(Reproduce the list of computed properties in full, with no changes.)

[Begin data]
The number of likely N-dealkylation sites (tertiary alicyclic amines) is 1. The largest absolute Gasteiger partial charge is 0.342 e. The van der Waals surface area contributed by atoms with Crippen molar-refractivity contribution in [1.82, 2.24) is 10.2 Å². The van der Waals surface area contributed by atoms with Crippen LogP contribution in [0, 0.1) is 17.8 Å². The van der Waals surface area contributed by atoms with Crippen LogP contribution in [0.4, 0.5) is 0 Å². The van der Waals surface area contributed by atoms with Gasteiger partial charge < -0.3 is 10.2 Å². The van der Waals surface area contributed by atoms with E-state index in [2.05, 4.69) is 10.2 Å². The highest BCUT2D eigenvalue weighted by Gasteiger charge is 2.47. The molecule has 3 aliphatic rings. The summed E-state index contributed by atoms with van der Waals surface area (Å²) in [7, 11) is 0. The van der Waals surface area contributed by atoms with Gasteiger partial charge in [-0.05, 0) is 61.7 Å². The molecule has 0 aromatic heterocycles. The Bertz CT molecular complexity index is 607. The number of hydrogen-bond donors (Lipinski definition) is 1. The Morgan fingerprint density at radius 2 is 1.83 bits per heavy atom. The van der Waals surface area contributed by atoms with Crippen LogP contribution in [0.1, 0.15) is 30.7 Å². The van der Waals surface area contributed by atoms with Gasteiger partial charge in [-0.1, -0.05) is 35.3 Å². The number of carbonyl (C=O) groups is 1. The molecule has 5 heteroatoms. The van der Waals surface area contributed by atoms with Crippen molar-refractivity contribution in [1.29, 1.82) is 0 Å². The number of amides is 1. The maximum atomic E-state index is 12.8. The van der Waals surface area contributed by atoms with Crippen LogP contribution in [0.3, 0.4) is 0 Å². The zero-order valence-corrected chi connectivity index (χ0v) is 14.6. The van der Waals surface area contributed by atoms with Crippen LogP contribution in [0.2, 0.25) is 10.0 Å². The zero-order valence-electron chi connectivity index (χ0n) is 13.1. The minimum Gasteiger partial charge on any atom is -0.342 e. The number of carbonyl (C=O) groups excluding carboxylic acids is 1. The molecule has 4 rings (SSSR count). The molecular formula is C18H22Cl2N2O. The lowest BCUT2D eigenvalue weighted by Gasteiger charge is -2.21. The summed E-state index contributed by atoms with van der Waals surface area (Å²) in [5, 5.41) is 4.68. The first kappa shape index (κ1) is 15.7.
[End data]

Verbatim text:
The number of likely N-dealkylation sites (tertiary alicyclic amines) is 1. The largest absolute Gasteiger partial charge is 0.342 e. The van der Waals surface area contributed by atoms with Crippen molar-refractivity contribution in [1.82, 2.24) is 10.2 Å². The van der Waals surface area contributed by atoms with Crippen LogP contribution in [0, 0.1) is 17.8 Å². The van der Waals surface area contributed by atoms with Crippen LogP contribution in [0.4, 0.5) is 0 Å². The van der Waals surface area contributed by atoms with Gasteiger partial charge < -0.3 is 10.2 Å². The van der Waals surface area contributed by atoms with E-state index in [2.05, 4.69) is 10.2 Å². The highest BCUT2D eigenvalue weighted by Gasteiger charge is 2.47. The molecule has 3 aliphatic rings. The summed E-state index contributed by atoms with van der Waals surface area (Å²) in [7, 11) is 0. The van der Waals surface area contributed by atoms with Gasteiger partial charge in [-0.05, 0) is 61.7 Å². The molecule has 0 aromatic heterocycles. The Bertz CT molecular complexity index is 607. The number of hydrogen-bond donors (Lipinski definition) is 1. The Morgan fingerprint density at radius 2 is 1.83 bits per heavy atom. The van der Waals surface area contributed by atoms with Crippen LogP contribution in [0.1, 0.15) is 30.7 Å². The van der Waals surface area contributed by atoms with Gasteiger partial charge in [-0.1, -0.05) is 35.3 Å². The number of carbonyl (C=O) groups is 1. The molecule has 5 heteroatoms. The van der Waals surface area contributed by atoms with Crippen molar-refractivity contribution in [1.29, 1.82) is 0 Å². The number of amides is 1. The maximum atomic E-state index is 12.8. The van der Waals surface area contributed by atoms with Crippen LogP contribution in [0.3, 0.4) is 0 Å². The zero-order valence-corrected chi connectivity index (χ0v) is 14.6. The van der Waals surface area contributed by atoms with Crippen LogP contribution in [0.2, 0.25) is 10.0 Å². The zero-order valence-electron chi connectivity index (χ0n) is 13.1. The minimum Gasteiger partial charge on any atom is -0.342 e. The number of carbonyl (C=O) groups excluding carboxylic acids is 1. The molecule has 4 rings (SSSR count). The molecular formula is C18H22Cl2N2O. The lowest BCUT2D eigenvalue weighted by Gasteiger charge is -2.21. The summed E-state index contributed by atoms with van der Waals surface area (Å²) in [5, 5.41) is 4.68. The first kappa shape index (κ1) is 15.7.